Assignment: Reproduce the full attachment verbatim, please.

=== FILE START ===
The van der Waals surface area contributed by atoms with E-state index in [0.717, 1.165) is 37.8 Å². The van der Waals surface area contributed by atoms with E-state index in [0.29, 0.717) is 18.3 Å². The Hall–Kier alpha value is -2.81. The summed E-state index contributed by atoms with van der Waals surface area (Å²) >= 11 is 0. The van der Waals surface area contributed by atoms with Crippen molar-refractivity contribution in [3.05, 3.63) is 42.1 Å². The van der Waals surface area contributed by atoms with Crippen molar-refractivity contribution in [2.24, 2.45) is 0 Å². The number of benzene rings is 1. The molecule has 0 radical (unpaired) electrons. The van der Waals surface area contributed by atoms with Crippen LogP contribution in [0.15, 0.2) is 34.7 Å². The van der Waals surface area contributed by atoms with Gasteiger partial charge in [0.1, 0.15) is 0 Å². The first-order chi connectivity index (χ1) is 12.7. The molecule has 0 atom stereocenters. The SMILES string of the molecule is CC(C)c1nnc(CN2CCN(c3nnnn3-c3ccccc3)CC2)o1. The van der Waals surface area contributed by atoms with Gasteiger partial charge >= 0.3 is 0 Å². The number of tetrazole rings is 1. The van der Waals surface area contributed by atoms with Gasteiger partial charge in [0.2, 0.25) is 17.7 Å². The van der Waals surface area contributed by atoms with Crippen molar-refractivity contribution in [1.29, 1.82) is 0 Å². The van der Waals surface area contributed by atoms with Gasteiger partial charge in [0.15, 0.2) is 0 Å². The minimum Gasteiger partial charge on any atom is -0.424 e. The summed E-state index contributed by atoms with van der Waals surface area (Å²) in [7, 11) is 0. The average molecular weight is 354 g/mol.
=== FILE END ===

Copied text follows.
The van der Waals surface area contributed by atoms with E-state index in [0.717, 1.165) is 37.8 Å². The van der Waals surface area contributed by atoms with E-state index in [0.29, 0.717) is 18.3 Å². The Hall–Kier alpha value is -2.81. The summed E-state index contributed by atoms with van der Waals surface area (Å²) >= 11 is 0. The van der Waals surface area contributed by atoms with Crippen molar-refractivity contribution in [3.05, 3.63) is 42.1 Å². The van der Waals surface area contributed by atoms with Crippen molar-refractivity contribution in [2.24, 2.45) is 0 Å². The number of benzene rings is 1. The molecule has 0 radical (unpaired) electrons. The van der Waals surface area contributed by atoms with Crippen LogP contribution in [0.15, 0.2) is 34.7 Å². The van der Waals surface area contributed by atoms with Gasteiger partial charge in [0.1, 0.15) is 0 Å². The first-order chi connectivity index (χ1) is 12.7. The molecule has 0 atom stereocenters. The SMILES string of the molecule is CC(C)c1nnc(CN2CCN(c3nnnn3-c3ccccc3)CC2)o1. The van der Waals surface area contributed by atoms with Gasteiger partial charge >= 0.3 is 0 Å². The number of tetrazole rings is 1. The van der Waals surface area contributed by atoms with Gasteiger partial charge in [0.2, 0.25) is 17.7 Å². The van der Waals surface area contributed by atoms with Crippen molar-refractivity contribution in [1.29, 1.82) is 0 Å². The van der Waals surface area contributed by atoms with Gasteiger partial charge in [0.15, 0.2) is 0 Å². The minimum Gasteiger partial charge on any atom is -0.424 e. The summed E-state index contributed by atoms with van der Waals surface area (Å²) in [7, 11) is 0. The average molecular weight is 354 g/mol.